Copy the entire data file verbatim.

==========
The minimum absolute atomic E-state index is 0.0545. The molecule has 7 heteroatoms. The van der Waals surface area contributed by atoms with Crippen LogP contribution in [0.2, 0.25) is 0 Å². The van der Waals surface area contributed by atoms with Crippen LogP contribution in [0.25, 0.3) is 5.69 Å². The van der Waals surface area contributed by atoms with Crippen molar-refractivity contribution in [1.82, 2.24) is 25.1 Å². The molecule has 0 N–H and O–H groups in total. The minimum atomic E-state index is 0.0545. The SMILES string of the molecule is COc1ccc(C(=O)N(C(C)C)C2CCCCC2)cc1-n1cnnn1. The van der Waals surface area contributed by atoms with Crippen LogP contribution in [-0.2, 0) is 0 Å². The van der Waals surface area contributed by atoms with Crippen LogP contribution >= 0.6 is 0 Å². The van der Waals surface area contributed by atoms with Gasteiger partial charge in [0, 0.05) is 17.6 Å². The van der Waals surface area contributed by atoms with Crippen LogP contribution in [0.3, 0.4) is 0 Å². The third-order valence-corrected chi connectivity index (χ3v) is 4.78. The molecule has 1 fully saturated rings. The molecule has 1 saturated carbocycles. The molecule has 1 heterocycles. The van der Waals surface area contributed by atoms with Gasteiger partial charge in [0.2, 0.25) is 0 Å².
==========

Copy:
The minimum absolute atomic E-state index is 0.0545. The molecule has 7 heteroatoms. The van der Waals surface area contributed by atoms with Crippen LogP contribution in [0.2, 0.25) is 0 Å². The van der Waals surface area contributed by atoms with Crippen LogP contribution in [0.25, 0.3) is 5.69 Å². The van der Waals surface area contributed by atoms with Crippen molar-refractivity contribution in [1.82, 2.24) is 25.1 Å². The molecule has 0 N–H and O–H groups in total. The minimum atomic E-state index is 0.0545. The SMILES string of the molecule is COc1ccc(C(=O)N(C(C)C)C2CCCCC2)cc1-n1cnnn1. The van der Waals surface area contributed by atoms with Crippen LogP contribution in [-0.2, 0) is 0 Å². The van der Waals surface area contributed by atoms with Crippen LogP contribution >= 0.6 is 0 Å². The van der Waals surface area contributed by atoms with Gasteiger partial charge in [0, 0.05) is 17.6 Å². The van der Waals surface area contributed by atoms with Crippen LogP contribution in [0.3, 0.4) is 0 Å². The third-order valence-corrected chi connectivity index (χ3v) is 4.78. The molecule has 1 fully saturated rings. The molecule has 1 saturated carbocycles. The molecule has 1 heterocycles. The van der Waals surface area contributed by atoms with Gasteiger partial charge in [0.2, 0.25) is 0 Å².